Higher Education

, Volume 52, Issue 1, pp 1–39 | Cite as

Dynamics of National and Global Competition in Higher Education

Article

Abstract

The paper explores the dynamics of competition in higher education. National competition and global competition are distinct, but feed into each other. Higher education produces ‘positional goods’ (Hirsch 1976) that provide access to social prestige and income-earning. Research universities aim to maximise their status as producers of positional goods. This status is a function of student selectivity plus research performance. At system-level competition bifurcates between exclusivist elite institutions that produce highly value positional goods, where demand always exceeds supply and expansion is constrained to maximise status; and mass institutions (profit and non-profit) characterised by place-filling and expansion. Intermediate universities are differentiated between these poles. In global competition, the networked open information environment has facilitated (1) the emergence of a world-wide positional market of elite US/UK universities; and (2) the rapid development of a commercial mass market led by UK and Australian universities. Global competition is vectored by research capacity. This is dominated by English language, especially US universities, contributing to the pattern of asymmetrical resources and one-way global flows. The paper uses Australia as its example of system segmentation and global/national interface. It closes by reflecting on a more balanced global distribution of capacity.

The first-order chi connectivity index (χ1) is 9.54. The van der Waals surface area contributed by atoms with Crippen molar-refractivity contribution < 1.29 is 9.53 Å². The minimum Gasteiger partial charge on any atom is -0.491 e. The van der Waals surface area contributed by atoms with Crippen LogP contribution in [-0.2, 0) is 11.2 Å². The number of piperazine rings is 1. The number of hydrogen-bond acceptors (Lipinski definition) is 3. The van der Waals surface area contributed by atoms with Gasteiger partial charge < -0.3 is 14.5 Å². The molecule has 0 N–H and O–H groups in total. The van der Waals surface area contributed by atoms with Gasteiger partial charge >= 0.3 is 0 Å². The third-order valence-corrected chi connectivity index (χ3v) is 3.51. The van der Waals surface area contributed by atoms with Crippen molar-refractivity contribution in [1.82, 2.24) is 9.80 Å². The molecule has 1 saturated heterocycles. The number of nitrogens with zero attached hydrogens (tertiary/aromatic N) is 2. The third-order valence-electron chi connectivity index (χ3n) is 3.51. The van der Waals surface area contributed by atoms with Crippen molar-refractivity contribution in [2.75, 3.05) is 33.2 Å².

Keywords

Australia competition globalisation internationalization markets 

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Copyright information

© Springer 2006

Authors and Affiliations

  1. 1.Monash Centre for Research in International EducationMonash UniversityClaytonAustralia

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